“Here are practical and observable benchmarks that indicate a person is growing into Christlikeness.”
What is spiritual maturity?
We can define the goal in several ways. I’ve hinted at a few already. Here, I simply offer three characteristics of personal spiritual maturity. Dallas Willard describes a spiritually mature person this way: “the apprentice is able to do, and routinely does, what he or she knows to be right before God because all aspects of his or her person have been substantially transformed.”
Here are practical and observable benchmarks that indicate a person is growing into Christlikeness.
1. Mature Christians don’t defend themselves when found to be wrong.
In fact, they are thankful to be found out and will fulfill the Proverb, “Correct the wise, and they will love you” (Prov. 9:8 NLT). This response stands out in our world because we all want to defend ourselves, explain our motives, and rationalize our behavior.
In addition, Christlike people do not defend themselves against false accusations. They say what is needed to establish the facts so that justice can be done, but they are not obsessed with defending their reputation. If wronged, they accept it and entrust final justice to God. In this they follow the model of Jesus who made himself of no reputation. Our reputation is something we give up when we decide to follow Jesus.
2. Mature Christians don’t feel they are missing something by not sinning.
“It is better to be godly and have little than to be evil and rich” (Ps. 37:16). Mature people do not love sin. This does not mean they are no longer subject to temptation or that they are perfect. It means they aren’t attracted to the temporary and soul-destroying pleasures of sin. They do not feel deprived, as if God is withholding something good from them. It does not pain them that evildoers—or even the distracted semi-Christian population—live in riches and enjoy much recreation.
The mature man does not think he is missing out by not lusting or engaging in pornography. The affections of the mature have changed, and their heart is attuned to a better sort of joy. They have developed a taste for other pleasures and find happiness in holiness. This shift is key to leaving behind sinful behaviors.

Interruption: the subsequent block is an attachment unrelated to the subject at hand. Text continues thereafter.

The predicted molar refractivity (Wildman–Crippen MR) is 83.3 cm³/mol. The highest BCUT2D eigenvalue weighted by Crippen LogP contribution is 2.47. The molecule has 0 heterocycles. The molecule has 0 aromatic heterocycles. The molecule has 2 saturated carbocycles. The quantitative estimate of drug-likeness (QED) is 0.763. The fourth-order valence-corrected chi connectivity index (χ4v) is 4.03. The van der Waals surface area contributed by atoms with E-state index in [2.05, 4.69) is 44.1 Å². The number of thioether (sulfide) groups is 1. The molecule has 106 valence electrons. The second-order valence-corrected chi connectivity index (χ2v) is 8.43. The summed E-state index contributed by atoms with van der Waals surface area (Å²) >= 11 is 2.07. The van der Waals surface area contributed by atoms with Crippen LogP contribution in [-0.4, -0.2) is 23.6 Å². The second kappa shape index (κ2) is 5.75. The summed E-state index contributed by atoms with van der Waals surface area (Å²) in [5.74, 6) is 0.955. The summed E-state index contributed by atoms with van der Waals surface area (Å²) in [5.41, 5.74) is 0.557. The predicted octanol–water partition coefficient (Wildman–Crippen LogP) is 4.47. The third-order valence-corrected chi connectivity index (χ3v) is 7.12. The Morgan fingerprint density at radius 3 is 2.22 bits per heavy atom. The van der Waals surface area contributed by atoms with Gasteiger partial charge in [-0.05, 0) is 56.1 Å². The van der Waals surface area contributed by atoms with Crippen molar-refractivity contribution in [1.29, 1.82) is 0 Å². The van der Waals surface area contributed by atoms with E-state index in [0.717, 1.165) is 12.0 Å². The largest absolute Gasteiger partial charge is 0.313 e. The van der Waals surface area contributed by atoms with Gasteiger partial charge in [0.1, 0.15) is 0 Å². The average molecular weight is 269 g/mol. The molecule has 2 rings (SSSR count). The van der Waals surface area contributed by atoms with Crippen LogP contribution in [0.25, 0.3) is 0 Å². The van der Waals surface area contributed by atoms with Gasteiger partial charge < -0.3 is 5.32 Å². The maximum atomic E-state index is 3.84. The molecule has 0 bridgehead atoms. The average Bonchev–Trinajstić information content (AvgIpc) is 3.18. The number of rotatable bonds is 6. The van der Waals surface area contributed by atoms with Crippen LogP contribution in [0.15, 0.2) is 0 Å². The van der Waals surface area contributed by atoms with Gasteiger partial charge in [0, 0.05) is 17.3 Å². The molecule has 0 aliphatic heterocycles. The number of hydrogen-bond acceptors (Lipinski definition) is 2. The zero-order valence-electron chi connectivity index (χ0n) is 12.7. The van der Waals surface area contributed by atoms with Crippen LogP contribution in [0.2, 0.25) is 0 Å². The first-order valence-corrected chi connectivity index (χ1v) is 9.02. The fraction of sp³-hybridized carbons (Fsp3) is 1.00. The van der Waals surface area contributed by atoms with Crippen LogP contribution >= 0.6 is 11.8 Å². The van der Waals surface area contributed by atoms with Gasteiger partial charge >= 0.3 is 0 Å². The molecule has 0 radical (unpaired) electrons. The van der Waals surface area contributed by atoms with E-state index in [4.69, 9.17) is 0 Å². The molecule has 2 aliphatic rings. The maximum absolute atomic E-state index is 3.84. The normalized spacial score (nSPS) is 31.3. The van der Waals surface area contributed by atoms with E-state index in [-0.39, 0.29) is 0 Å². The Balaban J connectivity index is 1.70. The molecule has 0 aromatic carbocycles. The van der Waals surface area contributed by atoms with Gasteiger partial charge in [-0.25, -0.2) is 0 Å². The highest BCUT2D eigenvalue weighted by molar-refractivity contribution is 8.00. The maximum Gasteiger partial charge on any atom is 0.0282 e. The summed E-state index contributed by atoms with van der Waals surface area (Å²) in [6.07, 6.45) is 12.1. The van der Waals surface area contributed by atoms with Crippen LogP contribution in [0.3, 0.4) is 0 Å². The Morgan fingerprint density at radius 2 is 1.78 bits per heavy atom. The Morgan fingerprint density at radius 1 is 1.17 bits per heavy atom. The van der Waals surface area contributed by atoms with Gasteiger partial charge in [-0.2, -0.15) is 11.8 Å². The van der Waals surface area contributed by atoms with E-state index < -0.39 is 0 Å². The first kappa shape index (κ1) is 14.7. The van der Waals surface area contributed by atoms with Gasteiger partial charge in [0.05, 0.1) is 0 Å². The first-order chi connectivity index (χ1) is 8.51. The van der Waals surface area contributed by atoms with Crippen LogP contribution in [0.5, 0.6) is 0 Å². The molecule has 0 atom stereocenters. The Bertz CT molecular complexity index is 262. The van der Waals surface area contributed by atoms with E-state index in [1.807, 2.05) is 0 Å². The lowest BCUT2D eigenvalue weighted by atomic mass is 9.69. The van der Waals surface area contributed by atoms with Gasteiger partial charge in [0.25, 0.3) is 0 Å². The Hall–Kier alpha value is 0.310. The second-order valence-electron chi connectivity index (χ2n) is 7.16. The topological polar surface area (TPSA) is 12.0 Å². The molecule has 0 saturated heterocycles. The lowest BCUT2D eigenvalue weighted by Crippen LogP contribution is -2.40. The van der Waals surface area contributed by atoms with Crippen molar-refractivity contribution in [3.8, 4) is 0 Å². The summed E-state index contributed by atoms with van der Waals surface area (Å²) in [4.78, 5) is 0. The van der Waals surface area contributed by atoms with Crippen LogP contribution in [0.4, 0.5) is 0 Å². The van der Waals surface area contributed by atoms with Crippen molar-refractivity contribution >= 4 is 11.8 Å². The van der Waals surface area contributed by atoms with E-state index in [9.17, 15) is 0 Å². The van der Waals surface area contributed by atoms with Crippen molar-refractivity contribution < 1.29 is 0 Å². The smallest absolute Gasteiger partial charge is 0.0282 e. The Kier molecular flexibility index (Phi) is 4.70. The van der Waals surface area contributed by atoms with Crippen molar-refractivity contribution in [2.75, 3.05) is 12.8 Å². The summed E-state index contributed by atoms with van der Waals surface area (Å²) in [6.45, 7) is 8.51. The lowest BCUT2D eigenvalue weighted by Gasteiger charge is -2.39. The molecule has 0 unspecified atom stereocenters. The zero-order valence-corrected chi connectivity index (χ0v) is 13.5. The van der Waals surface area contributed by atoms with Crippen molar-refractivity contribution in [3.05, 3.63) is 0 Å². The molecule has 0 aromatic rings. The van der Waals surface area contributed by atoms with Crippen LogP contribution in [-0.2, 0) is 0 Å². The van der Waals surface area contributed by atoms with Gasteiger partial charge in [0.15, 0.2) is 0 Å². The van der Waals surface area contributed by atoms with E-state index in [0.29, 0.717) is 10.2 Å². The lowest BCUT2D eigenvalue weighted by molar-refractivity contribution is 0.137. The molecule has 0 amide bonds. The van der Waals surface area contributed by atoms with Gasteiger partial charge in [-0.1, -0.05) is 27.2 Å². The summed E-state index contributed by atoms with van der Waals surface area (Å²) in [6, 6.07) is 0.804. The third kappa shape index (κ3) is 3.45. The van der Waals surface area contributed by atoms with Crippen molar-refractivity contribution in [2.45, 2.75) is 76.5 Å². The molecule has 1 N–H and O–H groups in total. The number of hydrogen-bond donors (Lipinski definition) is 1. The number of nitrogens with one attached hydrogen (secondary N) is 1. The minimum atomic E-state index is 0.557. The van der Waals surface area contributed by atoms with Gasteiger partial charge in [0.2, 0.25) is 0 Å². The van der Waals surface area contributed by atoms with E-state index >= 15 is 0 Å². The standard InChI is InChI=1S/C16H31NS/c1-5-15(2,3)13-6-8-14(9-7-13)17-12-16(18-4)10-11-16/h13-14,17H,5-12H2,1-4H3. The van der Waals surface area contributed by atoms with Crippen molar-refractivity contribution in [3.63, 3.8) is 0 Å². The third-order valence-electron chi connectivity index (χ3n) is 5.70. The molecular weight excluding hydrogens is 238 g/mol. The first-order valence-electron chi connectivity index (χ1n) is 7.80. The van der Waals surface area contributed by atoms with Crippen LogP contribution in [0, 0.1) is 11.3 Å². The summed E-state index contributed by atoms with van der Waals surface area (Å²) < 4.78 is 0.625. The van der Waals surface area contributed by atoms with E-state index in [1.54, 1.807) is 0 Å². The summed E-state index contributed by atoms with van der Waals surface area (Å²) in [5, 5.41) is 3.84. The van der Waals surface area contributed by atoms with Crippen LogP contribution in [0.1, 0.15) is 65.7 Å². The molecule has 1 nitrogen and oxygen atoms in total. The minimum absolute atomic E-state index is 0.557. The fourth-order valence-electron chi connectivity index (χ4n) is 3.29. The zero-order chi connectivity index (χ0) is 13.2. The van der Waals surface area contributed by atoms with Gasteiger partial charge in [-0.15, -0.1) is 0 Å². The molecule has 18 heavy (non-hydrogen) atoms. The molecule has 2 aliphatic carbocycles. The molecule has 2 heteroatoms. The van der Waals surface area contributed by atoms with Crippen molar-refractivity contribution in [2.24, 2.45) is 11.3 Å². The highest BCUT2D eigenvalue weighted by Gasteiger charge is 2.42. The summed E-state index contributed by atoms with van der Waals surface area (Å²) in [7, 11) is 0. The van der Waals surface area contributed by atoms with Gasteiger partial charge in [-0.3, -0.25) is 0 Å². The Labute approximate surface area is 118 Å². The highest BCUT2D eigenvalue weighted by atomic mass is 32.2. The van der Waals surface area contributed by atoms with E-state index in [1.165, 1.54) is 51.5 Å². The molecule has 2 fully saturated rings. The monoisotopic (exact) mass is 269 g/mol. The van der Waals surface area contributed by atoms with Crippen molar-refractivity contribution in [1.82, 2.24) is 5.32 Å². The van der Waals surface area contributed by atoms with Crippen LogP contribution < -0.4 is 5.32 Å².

3. Mature Christians find it easier and more natural to do God’s will than
to not do it.
They take seriously what Jesus said, “Take my yoke upon you. Let me teach you, because I am humble and gentle of heart, and you will find rest for your souls. For my yoke is easy to bear, and the burden I give you is light” (Matt. 11:29–30 NLT). Being formed to the full measure of the stature of Christ means that we want to do his will because our will is being shaped into his will. Increasingly, we do not find it as difficult to obey. In some areas, obeying is easier and more joyous than doing anything else.
I realize that some do not believe this attitude is possible, and I admit that I was once among them. I am not denying the ongoing struggle of the Christian life. We are still engaged in war and must fight intense spiritual battles. But ultimately, obedience is what we want in our hearts. We must do a lot of dying on the journey. Jesus tells us to lay down the burden of religious performance, take up his yoke, and walk with him. He also promises us that his yoke will be light weight and easy to bear. Living in the grace of God and doing his will is not onerous.
Conversion and Discipleship: You Can’t Have One Without the Other
By Bill Hull (Zondervan, 2016)
Taken from Conversion and Discipleship by Bill Hull. Copyright © 2016 by Bill Hull. Used by permission of Zondervan. www.zondervan.com
Bill Hull is a discipleship evangelist and the author of the best-selling discipleship classics, The Disciple-Making Pastor and Jesus Christ, Disciplemake. He served as a pastor for 20 years and now leads the Bonhoeffer Project.